Expressway shootings in Cook County at 188 this year, compared to 52 in 2019

  • Illinois State Police walk in formation on the inbound I-94 Expressway near 79th Street, looking for evidence of a shooting that wounded a woman.

    Illinois State Police walk in formation on the inbound I-94 Expressway near 79th Street, looking for evidence of a shooting that wounded a woman. Tyler LaRiviere/Sun-Times, March 2019

  • Illinois State Police walk in formation on the inbound I-94 Expressway near 79th Street, looking for evidence of a shooting that wounded a woman.

    Illinois State Police walk in formation on the inbound I-94 Expressway near 79th Street, looking for evidence of a shooting that wounded a woman. Tyler LaRiviere/Sun-Times, March 2019

  • Illinois State Police officers look for evidence after shutting down the inbound I-94 Expressway after a woman was wounded in a shooting.

    Illinois State Police officers look for evidence after shutting down the inbound I-94 Expressway after a woman was wounded in a shooting. Tyler LaRiviere/Sun-Times, March 2019

  • Illinois State Police investigate a stretch of the I-94 Expressway for evidence of a shooting that left a woman wounded.

    Illinois State Police investigate a stretch of the I-94 Expressway for evidence of a shooting that left a woman wounded. Tyler LaRiviere/Sun-Times, March 2019

  • Illinois State Police investigate a stretch of the I-94 Expressway near 76th Street for evidence of a shooting that left a woman wounded.

    Illinois State Police investigate a stretch of the I-94 Expressway near 76th Street for evidence of a shooting that left a woman wounded. Tyler LaRiviere/Sun-Times, March 2019

 
 
Updated 10/9/2021 5:05 PM

Within weeks, shootings on Chicago and Cook County expressways are on course to quadruple 2019's total, Illinois State Police records show.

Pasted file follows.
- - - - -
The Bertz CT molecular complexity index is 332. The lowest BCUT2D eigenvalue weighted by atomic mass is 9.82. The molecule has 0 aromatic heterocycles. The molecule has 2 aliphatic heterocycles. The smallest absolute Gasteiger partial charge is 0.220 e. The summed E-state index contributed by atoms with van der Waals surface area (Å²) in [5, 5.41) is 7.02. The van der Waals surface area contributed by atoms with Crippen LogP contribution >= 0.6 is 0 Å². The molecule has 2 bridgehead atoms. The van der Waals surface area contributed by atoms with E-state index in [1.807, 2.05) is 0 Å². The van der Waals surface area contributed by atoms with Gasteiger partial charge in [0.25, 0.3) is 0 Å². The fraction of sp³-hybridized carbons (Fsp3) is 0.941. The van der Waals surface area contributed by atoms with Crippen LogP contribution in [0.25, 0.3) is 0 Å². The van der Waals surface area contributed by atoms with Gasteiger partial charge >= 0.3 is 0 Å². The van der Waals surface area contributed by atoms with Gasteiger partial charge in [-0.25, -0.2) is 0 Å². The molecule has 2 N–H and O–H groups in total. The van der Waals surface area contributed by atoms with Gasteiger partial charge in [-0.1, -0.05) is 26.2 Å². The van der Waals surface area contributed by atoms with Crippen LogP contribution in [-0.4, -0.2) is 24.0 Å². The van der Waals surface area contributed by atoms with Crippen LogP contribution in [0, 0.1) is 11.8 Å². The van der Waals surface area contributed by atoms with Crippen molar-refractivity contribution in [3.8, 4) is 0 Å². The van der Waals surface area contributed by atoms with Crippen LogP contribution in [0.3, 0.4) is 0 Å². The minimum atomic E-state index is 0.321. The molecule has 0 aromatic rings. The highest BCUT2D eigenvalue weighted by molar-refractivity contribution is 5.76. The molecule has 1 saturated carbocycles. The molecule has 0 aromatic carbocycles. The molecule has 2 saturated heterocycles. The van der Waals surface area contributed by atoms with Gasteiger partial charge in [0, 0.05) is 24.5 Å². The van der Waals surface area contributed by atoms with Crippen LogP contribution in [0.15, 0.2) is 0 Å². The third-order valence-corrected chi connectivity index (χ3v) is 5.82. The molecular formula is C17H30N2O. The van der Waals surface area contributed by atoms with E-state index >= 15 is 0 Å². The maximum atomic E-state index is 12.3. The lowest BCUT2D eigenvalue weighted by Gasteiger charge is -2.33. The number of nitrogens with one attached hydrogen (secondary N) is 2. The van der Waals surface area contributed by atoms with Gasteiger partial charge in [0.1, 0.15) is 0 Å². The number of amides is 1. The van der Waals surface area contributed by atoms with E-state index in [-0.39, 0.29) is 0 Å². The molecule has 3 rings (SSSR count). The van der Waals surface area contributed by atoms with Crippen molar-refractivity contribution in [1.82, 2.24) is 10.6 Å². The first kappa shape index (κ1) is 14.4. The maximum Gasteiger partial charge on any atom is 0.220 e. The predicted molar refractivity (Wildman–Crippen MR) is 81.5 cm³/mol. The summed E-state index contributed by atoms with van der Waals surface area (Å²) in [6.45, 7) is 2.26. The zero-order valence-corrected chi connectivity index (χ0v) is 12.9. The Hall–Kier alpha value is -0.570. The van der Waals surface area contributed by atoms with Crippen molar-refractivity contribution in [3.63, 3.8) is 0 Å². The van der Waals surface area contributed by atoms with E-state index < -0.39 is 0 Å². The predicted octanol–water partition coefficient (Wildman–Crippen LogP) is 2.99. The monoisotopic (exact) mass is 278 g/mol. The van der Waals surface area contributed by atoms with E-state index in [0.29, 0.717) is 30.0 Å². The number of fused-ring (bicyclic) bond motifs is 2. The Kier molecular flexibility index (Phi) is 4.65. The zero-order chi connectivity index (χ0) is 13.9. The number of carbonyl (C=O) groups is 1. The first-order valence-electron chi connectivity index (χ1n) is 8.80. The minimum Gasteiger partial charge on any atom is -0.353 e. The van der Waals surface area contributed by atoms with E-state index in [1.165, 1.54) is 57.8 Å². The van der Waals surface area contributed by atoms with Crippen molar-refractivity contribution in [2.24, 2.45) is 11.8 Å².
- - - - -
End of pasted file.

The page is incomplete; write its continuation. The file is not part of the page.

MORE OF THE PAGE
In 2019, there were 52 reported expressway shootings in the Cook region -- about four a month on average. In 2018, the tally was 43.

 

But as of Tuesday, there have been 188 shootings so far this year, slightly more than 20 a month.

"These expressway shootings range from targeted based on gang affiliation, a result of other criminal activity, and some, unfortunately involve innocent members of the motoring public," state police Sgt. Delila Garcia said.

State police officials said they cannot speculate on the cause of the surge, which began in 2020 with 128 expressway shootings. But "it's gone up because all the shootings have gone up," said retired Chicago police commander and criminologist Marc Buslik. "Other cities have also seen that increase in public violence."

Illinois State Police Director Brendan Kelly announced the agency would double patrols on Chicago-area expressways on Sept. 30, a week with six violent acts on the Dan Ryan, Eisenhower and Stevenson expressways and I-57.

A Downers Grove man was injured from gunfire at 10:34 p.m. Sept. 30 on the Eisenhower. On Sept. 28, a Cicero man and his male passenger, a Chicagoan, both died after being shot on the Stevenson at about 11:30 p.m.

by signing up you agree to our terms of service
                                                                                                                                                                                                                       
 

An Elgin man was shot and injured in his car on the Jane Addams Tollway (I-90) in Hoffman Estates at about 4 a.m. Sept. 26.

In more than 30 years, "we have not previously confronted the concentrated levels of gun violence we have faced in 2020 and 2021," Kelly said in a statement. Despite the state police's statewide responsibilities, "right now the greatest need is here, on Chicago's expressways."

As of Tuesday, 102 people had been injured on Cook County expressways and 17 killed compared to seven fatalities in 2020 and three in 2019.

Among the 2019 deaths was U.S. Postal Service worker Tamara Clayton, shot on Feb. 4 on route from her Country Club Hills home to her job near O'Hare International Airport. The 55-year-old was driving on I-57 headed for a late-night shift.

"She was the nicest human being on the planet," Clayton's daughter Jayla Shelton said. "She sacrificed so much for me."

Riskiest times, places